Abstract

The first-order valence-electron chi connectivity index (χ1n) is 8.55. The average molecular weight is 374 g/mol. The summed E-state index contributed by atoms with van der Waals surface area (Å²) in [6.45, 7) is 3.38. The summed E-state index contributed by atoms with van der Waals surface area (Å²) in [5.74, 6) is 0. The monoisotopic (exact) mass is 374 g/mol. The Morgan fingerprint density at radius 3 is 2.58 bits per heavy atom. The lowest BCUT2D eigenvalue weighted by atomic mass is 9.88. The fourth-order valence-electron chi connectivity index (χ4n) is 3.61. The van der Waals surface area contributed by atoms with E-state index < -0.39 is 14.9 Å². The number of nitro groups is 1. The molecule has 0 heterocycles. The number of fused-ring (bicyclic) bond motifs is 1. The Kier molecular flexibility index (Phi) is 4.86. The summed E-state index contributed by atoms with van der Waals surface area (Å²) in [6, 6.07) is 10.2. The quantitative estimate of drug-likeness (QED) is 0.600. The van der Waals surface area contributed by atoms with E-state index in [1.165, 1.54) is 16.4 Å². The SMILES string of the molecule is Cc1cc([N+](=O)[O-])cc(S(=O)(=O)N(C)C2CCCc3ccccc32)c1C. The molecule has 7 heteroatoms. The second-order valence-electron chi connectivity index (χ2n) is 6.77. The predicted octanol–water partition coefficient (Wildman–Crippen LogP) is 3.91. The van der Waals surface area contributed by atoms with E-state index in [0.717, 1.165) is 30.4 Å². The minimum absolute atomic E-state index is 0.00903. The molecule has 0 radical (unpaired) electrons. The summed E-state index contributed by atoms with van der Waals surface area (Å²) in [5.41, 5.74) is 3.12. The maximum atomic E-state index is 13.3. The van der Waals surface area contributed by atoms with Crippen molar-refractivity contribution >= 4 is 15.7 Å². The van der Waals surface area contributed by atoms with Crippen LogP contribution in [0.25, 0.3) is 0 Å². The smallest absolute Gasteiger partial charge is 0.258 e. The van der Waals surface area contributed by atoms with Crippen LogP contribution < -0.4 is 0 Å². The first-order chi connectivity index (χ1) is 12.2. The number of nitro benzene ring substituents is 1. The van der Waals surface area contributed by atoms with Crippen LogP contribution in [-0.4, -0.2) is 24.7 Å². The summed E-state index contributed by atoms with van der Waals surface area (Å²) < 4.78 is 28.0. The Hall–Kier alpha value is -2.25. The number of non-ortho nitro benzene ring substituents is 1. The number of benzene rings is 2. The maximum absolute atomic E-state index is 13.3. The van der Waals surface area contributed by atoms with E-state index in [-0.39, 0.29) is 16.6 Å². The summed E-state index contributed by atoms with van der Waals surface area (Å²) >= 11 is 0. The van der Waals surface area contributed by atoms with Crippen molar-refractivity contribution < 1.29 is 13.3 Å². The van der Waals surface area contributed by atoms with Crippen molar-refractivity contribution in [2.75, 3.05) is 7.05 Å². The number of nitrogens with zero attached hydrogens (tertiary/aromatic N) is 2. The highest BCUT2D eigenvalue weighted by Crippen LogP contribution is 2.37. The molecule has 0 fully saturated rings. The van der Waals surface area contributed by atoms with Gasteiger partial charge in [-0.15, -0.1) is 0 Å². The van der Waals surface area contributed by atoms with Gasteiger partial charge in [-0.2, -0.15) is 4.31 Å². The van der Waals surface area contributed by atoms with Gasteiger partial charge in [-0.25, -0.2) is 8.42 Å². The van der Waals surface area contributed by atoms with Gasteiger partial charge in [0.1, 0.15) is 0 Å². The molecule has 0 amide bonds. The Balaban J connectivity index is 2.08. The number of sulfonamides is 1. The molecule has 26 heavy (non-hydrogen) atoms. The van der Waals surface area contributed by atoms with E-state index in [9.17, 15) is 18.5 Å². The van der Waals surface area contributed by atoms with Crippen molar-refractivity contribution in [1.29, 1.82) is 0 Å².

We applied the Bakun and Wentworth (1997) method to the 26 March 1812 Venezuelan earthquake. Previous studies have shown that it had at least two large subevents, one associated with the Boconó fault and an intensity center between Barquisimeto and San Felipe, the other associated with the San Sebastián fault near Caracas. We used the method with two modifications. First, we introduced intensity intervals to account for the uncertainties associated with historical information. Second, we incorporated a correction that considers the fault’s strike, but not its actual position. These modifications were tested with three earthquakes: the 1989 Loma Prieta; a 1980 Mw 5.2 event in Táchira, Venezuela; and the 1967 earthquake in Caracas, Mw 6.6. The third one was important for the interpretation of the 1812 Caracas subevent. For the Barquisimeto–San Felipe subevent we obtained MWI 7.4±0.35, and an intensity center 10.20° N, 69.95° W that lies between Barquisimeto and San Felipe. Our preferred rupture length was between 90 and 100 km. The Caracas subevent had MWI 7.1±0.33, with an intensity center 10.60° N, 67.10° W, close to the Venezuelan north coast. The expected rupture length was on the order of 70 km.

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